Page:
It was with great sadness that I learned of the death of Sir Stirling Moss, Britain’s foremost racing car driver (I don’t think that Messrs. Hamilton, Mansell, Stewart, Hill et al, would mind me saying that) he was revered and respected by all. He died of natural causes, nothing to do with coronavirus, after quite a long illness. He would have been 91 later this year, we shared the same birth date (but not year!). Stirling Moss has been a life long companion to all “petrol heads” of a certain age and to younger ones too, who may have only heard of him by reputation: not just his reputation as an outstanding motor racer but as a “gentleman”.
My second reaction to hearing of his death was to think about Stirling’s involvement with the Donald Healey Motor Company, in the early days of the Austin Healey 100 and later, the Sprite. Stirling and Donald became great friends, socialising together, especially during the Bahamas Speed Weeks held in early December every year from 1954 to 1966. These events were more about socialising, gatherings of everyone who was anyone, or, who wanted to be someone, in the world of motorsport, rather than world championship car racing. Nevertheless, teams from Ferrari, Porsche, Jaguar and Austin Healey were despatched in order to enhance their company reputations.
It was Stirling’s and Donald’s love of water skiing, while in The Bahamas, that led to Donald deciding to try his hand at building speed boats. This, in turn, led to the establishment of the Healey Marine Company, run by Donald’s second son Brian (Bic) Healey. Here is a snippet from the Warwickshire County Record Office (WCRO) Healey Motor Company Archive Catalogue –
“In 1955 the company got involved with building speedboats. Donald Healey was a keen water-skier (as was racing driver Stirling Moss) and the story he tells is that he returned from water-skiing in Nassau in 1955 and was looking for something to do so convinced the company that speedboats were an area to get involved in.”
The services of young Stirling Moss, who had already established a reputation as a very talented British racing driver, was much in demand but he was particularly interested in promoting British car companies, so, often made himself available to the Healey team in the early days. There are many references to “Stirling Moss” in the WCRO Healey archive catalogue, together with relevant photos similar to these (at short notice and in the current environment, I could not access the actual WCRO Healey Archive photos) –
In the archive there is a page from a sale catalogue relating to the 1954 Austin-Healey 2.6 litre works team car OON 441 (SPL258BN, SPL258V) that was driven by Stirling Moss –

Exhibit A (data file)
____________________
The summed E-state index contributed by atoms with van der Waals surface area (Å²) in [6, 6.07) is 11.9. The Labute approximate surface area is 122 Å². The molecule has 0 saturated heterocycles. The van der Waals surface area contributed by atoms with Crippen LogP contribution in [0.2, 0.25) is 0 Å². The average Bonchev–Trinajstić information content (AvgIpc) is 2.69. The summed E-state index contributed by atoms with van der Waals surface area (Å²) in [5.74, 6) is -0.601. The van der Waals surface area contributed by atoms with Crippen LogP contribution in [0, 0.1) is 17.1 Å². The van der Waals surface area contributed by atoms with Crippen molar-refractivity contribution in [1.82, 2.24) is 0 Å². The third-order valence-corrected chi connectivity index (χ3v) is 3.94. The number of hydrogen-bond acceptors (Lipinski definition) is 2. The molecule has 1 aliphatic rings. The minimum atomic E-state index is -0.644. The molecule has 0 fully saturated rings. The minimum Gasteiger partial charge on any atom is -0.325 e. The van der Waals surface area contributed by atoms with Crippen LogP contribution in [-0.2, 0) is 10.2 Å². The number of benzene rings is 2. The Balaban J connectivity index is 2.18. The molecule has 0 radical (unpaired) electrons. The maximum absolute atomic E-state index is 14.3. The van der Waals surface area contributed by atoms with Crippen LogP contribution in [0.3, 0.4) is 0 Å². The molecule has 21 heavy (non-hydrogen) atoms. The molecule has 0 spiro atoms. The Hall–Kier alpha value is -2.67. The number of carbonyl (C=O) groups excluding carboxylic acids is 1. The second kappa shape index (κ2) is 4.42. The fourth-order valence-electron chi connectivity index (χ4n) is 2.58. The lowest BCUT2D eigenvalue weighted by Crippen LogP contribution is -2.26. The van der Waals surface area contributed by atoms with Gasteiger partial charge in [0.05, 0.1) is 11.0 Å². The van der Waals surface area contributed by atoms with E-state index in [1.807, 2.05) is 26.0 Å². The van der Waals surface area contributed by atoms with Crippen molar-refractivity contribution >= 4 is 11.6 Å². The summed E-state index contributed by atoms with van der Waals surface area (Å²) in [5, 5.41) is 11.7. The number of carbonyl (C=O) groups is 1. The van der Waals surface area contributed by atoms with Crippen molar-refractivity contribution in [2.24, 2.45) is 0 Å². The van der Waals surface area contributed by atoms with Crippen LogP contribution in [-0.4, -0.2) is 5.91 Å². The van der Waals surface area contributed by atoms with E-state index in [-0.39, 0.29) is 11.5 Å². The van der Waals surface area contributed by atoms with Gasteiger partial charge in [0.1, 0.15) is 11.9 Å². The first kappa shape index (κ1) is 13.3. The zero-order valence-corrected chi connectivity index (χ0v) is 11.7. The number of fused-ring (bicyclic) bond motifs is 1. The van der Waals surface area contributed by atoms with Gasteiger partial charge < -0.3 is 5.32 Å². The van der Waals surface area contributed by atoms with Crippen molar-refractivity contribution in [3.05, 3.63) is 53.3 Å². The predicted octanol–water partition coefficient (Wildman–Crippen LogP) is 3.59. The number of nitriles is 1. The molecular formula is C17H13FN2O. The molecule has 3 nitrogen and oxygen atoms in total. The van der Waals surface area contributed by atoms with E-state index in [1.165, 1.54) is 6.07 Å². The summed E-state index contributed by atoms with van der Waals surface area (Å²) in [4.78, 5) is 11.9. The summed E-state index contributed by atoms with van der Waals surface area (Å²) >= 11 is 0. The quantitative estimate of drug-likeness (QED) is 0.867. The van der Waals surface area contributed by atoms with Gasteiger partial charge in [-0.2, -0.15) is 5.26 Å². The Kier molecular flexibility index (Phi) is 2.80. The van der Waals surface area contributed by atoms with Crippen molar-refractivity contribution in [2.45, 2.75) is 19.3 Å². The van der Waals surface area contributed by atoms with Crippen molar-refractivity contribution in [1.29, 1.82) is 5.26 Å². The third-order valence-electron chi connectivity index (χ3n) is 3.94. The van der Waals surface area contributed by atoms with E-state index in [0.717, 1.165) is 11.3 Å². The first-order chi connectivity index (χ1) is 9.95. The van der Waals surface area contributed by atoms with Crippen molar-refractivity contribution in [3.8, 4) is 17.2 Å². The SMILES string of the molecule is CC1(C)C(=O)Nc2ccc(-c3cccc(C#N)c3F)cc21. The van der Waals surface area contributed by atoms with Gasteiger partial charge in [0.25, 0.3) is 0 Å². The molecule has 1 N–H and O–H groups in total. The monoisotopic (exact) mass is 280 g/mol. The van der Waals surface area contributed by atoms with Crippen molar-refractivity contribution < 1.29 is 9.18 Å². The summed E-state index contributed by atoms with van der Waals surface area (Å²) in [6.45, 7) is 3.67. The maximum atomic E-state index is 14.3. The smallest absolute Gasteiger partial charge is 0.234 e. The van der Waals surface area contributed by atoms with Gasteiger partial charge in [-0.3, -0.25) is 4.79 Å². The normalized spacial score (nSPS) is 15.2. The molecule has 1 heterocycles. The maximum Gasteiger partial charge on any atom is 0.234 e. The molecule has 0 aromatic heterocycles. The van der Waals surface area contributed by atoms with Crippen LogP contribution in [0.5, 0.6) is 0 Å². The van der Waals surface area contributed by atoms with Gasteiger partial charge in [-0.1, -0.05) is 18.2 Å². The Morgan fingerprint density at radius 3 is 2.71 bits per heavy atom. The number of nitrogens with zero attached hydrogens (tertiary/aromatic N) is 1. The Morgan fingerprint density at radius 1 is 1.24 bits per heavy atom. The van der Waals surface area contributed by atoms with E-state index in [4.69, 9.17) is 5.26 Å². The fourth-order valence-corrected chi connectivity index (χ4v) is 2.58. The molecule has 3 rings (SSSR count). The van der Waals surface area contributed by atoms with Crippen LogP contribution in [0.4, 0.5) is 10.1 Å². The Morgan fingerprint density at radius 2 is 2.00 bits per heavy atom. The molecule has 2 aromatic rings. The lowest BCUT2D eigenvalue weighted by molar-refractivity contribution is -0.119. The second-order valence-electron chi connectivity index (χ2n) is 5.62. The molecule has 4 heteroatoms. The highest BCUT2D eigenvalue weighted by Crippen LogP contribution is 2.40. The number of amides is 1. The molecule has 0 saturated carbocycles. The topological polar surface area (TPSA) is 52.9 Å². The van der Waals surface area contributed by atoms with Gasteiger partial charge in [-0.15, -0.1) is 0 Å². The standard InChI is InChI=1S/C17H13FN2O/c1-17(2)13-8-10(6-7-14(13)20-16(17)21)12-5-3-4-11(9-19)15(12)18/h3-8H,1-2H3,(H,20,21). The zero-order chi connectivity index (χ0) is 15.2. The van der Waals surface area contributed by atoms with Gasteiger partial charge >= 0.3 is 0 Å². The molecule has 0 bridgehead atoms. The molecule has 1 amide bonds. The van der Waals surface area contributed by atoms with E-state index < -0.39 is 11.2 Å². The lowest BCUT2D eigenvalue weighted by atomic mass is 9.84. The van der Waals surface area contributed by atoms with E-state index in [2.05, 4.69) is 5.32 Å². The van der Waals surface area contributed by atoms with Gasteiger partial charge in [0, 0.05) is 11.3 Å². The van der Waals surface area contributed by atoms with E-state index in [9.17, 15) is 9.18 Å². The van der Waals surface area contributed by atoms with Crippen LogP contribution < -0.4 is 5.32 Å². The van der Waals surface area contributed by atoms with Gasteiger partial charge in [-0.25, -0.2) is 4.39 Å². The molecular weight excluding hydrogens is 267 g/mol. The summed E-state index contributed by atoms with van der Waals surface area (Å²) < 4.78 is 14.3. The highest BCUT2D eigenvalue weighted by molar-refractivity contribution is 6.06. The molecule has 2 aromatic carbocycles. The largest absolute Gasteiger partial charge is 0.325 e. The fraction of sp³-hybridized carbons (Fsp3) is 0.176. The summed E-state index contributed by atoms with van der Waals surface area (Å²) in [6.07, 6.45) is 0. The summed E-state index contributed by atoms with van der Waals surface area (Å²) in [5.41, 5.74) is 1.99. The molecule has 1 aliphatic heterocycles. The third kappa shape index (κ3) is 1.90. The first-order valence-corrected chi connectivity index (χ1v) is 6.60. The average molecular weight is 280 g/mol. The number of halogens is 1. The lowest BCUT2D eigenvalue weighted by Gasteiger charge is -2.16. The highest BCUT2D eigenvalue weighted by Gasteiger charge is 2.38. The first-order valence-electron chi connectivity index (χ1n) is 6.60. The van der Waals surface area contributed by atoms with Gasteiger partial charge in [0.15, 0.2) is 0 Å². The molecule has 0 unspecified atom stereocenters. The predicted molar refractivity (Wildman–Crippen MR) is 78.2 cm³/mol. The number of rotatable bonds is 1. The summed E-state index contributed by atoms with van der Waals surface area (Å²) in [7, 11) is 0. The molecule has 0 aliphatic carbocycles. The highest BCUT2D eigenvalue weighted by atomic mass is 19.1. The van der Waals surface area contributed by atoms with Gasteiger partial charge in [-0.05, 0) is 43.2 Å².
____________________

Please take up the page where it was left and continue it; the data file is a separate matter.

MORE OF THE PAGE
Here is an interesting photo from the WCRO Healey Motor Company archive – Referenece No. CR4804/3/220 – This is one of a number of photos of Stirling driving AH Sprites that are in the archive.
But in any case, this isn’t about telling you what is in the Healey archive, it is about celebrating the glorious life that was Stirling Moss and his association with another great man, Donald Healey.
Here is a piece from the BBC website today (12 April 2020) –
Moss won 16 of the 66 F1 races he competed in from 1951 to 1961 and became the first British driver to win a home grand prix in 1955 at Aintree.
He famously lost out on the F1 title in 1958 to compatriot Mike Hawthorn after vouching for his rival and preventing him being disqualified when he was accused of reversing on track in the late-season Portuguese Grand Prix.
Four times a runner-up in the F1 drivers’ championship, he was named BBC Sports Personality of the Year in 1961 and was knighted in 2000.
Together with his fine F1 career, Moss was regarded as a motor racing all-rounder and racked up a total of 212 victories in all categories.
He was an outstanding rally driver and in 1955 set a new course record in winning the famous Mille Miglia, a 1,000-mile race around Italy.
Moss was effectively forced to retire from top-level motorsport in 1962 after a crash at Goodwood left him in a coma for a month and partially paralysed for six months.
However, he continued to race in historic cars and legends events until the age of 81.
Moss is survived by his third wife, Susie, their son Elliot, and daughter Allison from an earlier marriage.
The British Racing Drivers’ Club (BRDC) said “no-one could have been prouder” to be part of the organisation than Moss, who was its longest-serving member.
“In the history of motor racing, not just in his home country but also wherever he raced around the world, Sir Stirling held a unique status, which continued throughout his life, long after he retired from his front line racing career,” said the BRDC.
“He was universally recognised, following the retirement of the great Juan Manuel Fangio in 1958, as the racing driver who set the standards by which all other drivers were judged, whether in Formula 1 or international sports car racing.
“His versatility and competitive instincts made him a formidable competitor in any race.”
Member of the Specialist Vehicle Trade Association